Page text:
In a nutshell

In a nutshell

From The Desk Of

The First Annual FJP Absolutely Arbitrary Best of Everything List: 2013 Edition »


As 2013 comes to a close, we see best of lists everywhere and think we should create one of our own. As de facto head of this operation I put forth The First Annual FJP Absolutely Arbitrary Best of Everything List: 2013 Edition.

So while arbitrary, these are things we bandied about during the…

Megyn Kelly isn’t the only thing as white and smart as a bucket of spackle…

CNN and Zucker loosing it. Christine Aramapour, too.



These Journalists Spent Two Years and $750,000 Covering One Story

In recent weeks, ProPublica has published a major—and scathing—investigative series on the dangers of Tylenol’s main active ingredient, acetaminophen. Two years in the making, this series shows yet again the essential role of investigative journalism in providing public information that can literally save lives. 

On the chance that the impact of the revelations has already been overtaken by other news, here again is the gist of the stories. Tylenol’s marketing has long emphasized its safety. Among the more memorable of its advertisements was that Tylenol was the pain reliever “hospitals use most” and packages asserted that the pills provided “safe, fast pain relief.” It turns out that these claims were dangerously misleading, and were known to be so by both the pharmaceutical manufacturer and the U.S. Food and Drug Administration. To expand the reach of its findings to millions of radio listeners, ProPublica, brought in public radio’s This American Life as a collaborator which incisively summarized ProPublica’s evidence of the dangers of acetaminophen. “During the last decade,” the first ProPublica piece begins, “more than 1,500 Americans died after taking too much of a drug renowned for its safety.” Moreover, the series and broadcast showed that the FDA has known for decades about the scale of the problem, but has failed to fully implement a succession of recommendations and warnings.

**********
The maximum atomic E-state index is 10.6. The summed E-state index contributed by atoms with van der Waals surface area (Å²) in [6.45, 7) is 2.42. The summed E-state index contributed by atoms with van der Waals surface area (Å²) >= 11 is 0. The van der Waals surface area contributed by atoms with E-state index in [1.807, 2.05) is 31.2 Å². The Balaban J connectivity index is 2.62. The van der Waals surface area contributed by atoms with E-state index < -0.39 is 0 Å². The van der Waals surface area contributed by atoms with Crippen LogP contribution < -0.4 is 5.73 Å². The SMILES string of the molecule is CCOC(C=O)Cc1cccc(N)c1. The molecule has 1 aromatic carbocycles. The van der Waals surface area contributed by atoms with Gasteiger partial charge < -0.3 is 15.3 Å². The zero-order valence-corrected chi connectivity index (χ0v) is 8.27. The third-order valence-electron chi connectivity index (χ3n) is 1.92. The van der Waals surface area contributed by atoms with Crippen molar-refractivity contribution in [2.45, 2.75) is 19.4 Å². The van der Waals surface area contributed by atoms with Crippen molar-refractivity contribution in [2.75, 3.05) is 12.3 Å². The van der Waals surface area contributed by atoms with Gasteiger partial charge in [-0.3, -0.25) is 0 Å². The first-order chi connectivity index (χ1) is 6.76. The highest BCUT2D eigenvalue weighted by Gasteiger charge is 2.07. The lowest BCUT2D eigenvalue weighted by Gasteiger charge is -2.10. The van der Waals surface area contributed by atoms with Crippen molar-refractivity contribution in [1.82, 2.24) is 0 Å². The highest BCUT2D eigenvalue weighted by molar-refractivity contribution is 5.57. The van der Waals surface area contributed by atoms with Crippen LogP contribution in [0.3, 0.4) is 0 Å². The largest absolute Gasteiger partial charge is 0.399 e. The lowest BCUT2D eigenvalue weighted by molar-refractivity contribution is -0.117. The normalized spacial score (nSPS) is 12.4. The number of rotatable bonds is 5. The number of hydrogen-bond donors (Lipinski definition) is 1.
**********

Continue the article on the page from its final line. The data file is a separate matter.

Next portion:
Read more. [Image: ProPublica/Flickr]

The cost of reporting

TV night. Ted Cruz, GOP and SNAP, UN General Assembly. Everything’s on…

TV night. Ted Cruz, GOP and SNAP, UN General Assembly. Everything’s on…

“In the good old days, the journalism business was subsidized by all of the other things a newspaper contained apart from the news. This included classified ads, obviously, but also horoscopes, gardening columns, the comic page and other add-ons that had little or nothing to do with news or journalism. Gradually the internet has taken most of these pillars away, and left newspapers with just the hard news — in other words, the only thing no one wants to pay for.”

Mathew Ingram, paidContent: The unfortunate fact is that online journalism can’t survive without a wealthy benefactor or cat GIFS, 

FJP: A sad but true summary of how news was subsidized in the past, and what its options are today.

(via futurejournalismproject)
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